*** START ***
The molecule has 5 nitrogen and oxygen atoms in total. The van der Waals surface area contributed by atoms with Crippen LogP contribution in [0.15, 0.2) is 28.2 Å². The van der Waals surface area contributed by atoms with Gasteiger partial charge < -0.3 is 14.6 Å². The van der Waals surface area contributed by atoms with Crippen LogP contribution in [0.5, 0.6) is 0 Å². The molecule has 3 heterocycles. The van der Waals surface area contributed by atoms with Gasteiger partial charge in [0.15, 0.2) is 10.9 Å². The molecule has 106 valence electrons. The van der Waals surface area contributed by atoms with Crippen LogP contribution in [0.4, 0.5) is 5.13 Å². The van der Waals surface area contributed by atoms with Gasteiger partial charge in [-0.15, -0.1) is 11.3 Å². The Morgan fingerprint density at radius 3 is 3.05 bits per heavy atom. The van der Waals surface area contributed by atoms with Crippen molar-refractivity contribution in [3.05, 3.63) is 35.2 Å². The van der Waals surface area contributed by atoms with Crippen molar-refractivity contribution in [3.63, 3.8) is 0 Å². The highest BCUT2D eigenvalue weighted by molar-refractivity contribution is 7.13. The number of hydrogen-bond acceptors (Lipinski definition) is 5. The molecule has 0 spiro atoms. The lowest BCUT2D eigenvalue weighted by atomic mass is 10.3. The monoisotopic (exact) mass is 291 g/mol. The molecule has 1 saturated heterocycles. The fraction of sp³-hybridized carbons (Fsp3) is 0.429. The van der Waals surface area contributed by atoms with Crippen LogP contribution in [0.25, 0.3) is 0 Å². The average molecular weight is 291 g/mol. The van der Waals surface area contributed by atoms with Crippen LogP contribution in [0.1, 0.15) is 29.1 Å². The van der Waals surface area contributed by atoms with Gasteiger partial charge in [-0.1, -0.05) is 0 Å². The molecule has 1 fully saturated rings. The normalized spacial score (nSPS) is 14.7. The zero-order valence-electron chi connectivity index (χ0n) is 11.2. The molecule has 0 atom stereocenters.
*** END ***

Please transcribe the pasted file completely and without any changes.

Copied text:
The molecule has 5 nitrogen and oxygen atoms in total. The van der Waals surface area contributed by atoms with Crippen LogP contribution in [0.15, 0.2) is 28.2 Å². The van der Waals surface area contributed by atoms with Gasteiger partial charge < -0.3 is 14.6 Å². The van der Waals surface area contributed by atoms with Crippen LogP contribution in [0.5, 0.6) is 0 Å². The molecule has 3 heterocycles. The van der Waals surface area contributed by atoms with Gasteiger partial charge in [0.15, 0.2) is 10.9 Å². The molecule has 106 valence electrons. The van der Waals surface area contributed by atoms with Crippen LogP contribution in [0.4, 0.5) is 5.13 Å². The van der Waals surface area contributed by atoms with Gasteiger partial charge in [-0.15, -0.1) is 11.3 Å². The Morgan fingerprint density at radius 3 is 3.05 bits per heavy atom. The van der Waals surface area contributed by atoms with Crippen molar-refractivity contribution in [3.05, 3.63) is 35.2 Å². The van der Waals surface area contributed by atoms with Crippen molar-refractivity contribution in [3.63, 3.8) is 0 Å². The highest BCUT2D eigenvalue weighted by molar-refractivity contribution is 7.13. The number of hydrogen-bond acceptors (Lipinski definition) is 5. The molecule has 0 spiro atoms. The lowest BCUT2D eigenvalue weighted by atomic mass is 10.3. The monoisotopic (exact) mass is 291 g/mol. The molecule has 1 saturated heterocycles. The fraction of sp³-hybridized carbons (Fsp3) is 0.429. The van der Waals surface area contributed by atoms with Crippen LogP contribution in [0.25, 0.3) is 0 Å². The average molecular weight is 291 g/mol. The van der Waals surface area contributed by atoms with Crippen LogP contribution in [0.1, 0.15) is 29.1 Å². The van der Waals surface area contributed by atoms with Gasteiger partial charge in [-0.1, -0.05) is 0 Å². The molecule has 1 fully saturated rings. The normalized spacial score (nSPS) is 14.7. The zero-order valence-electron chi connectivity index (χ0n) is 11.2. The molecule has 0 atom stereocenters.